The ending of the over-30-month scheme on 23 January has been officially confirmed by DEFRA this week, although there continue to be rumblings of disquiet among Scottish producers, who fear the timing is unfair.
Northumberland beef producer Duff Burrell, chairman of the National Beef Association, said any extension to the OTMS beyond the date when the Older Cattle Disposal Scheme begins would be too costly and cause a row with the EU.
“DEFRA has always said the OTMS could not continue indefinitely.
There had to be a cut off point and now we have it.
If we had continued beyond the date of the introduction of the OCDS the rest of Europe would have called foul.
“And OTMS is costing the government money; it wants to stop spending on the scheme as quickly as possible now that older cattle can enter the food chain and the OCDS is in place for January,” said Mr Burrell.
A statement issued by NFU Scotland said that, while cattle aged over 30 months have been reintroduced into the food chain subject to a negative BSE test, cattle born before August 1996 will remain permanently excluded from the food chain and the Older Cattle Disposal Scheme had been set up to dispose of these animals.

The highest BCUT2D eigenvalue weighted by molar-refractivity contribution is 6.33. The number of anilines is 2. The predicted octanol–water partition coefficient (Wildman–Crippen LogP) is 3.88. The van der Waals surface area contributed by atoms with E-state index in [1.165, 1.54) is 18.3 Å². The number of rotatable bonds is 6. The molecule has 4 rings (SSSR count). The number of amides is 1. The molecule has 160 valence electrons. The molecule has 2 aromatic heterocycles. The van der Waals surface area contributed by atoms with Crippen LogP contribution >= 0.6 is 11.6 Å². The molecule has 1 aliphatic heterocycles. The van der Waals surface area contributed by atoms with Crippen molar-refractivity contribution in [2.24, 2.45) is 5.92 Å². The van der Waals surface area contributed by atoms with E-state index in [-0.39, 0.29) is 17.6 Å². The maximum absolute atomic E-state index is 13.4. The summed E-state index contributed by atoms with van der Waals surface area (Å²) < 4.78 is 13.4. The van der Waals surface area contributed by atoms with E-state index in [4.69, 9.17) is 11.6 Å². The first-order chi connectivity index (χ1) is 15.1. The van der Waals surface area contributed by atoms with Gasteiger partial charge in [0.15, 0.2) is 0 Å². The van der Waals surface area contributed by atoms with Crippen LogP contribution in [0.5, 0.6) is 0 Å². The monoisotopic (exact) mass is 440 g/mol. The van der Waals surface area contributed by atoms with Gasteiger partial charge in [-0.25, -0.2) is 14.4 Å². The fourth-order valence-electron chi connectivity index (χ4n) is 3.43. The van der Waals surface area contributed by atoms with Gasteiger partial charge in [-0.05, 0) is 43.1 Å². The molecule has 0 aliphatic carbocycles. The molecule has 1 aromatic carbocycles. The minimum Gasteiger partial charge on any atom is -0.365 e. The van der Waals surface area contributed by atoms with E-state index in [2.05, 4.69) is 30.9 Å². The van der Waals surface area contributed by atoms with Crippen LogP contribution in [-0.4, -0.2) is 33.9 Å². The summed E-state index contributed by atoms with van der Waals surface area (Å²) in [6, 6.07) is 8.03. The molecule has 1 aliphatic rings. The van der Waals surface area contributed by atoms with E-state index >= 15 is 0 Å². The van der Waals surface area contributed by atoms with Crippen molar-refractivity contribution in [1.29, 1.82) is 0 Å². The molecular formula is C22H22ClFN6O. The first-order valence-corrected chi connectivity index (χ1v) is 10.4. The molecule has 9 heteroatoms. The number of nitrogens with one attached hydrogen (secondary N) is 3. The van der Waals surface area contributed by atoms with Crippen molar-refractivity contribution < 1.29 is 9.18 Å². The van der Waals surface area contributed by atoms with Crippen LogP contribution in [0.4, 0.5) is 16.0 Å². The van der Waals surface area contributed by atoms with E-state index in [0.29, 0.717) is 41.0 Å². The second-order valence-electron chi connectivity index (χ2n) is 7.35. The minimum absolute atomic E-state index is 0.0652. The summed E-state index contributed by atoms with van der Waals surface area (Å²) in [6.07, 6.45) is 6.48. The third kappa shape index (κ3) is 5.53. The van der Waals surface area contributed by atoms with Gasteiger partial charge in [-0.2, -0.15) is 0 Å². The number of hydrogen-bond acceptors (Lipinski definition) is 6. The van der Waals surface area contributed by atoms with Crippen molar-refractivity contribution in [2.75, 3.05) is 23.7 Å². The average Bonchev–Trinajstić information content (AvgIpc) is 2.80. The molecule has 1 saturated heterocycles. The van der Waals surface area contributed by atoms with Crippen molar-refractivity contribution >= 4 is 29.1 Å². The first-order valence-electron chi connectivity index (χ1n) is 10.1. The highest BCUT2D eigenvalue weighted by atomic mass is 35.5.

“The EC’s Beef Management Committee announced a week ago that the OCDS would operate from Monday, 23 January, 2006, and it was always expected that the end of the OTMS would coincide with that date,” it said.
“But this has the potential to cause serious problems for the industry, as animals have been booked in beyond this date.”
Farming organisations in Scotland are calling for OTMS bookings to be honoured, irrespective of whether the slaughter date is after 23 January or, alternatively, to ensure there is sufficient capacity to deal with these cattle.
But Lancs farmer Jim Birkett, the county’s NFU chairman, welcomed the announcement for the ending of the OTMS scheme.
“Dairy farmers and suckler herd owners can now plan ahead. We can now get on with achieving the best returns from these older cattle,” said Mr Birkett, who is organising a meeting between farmers and the meat trade at Lancaster Auction Mart on 6 December.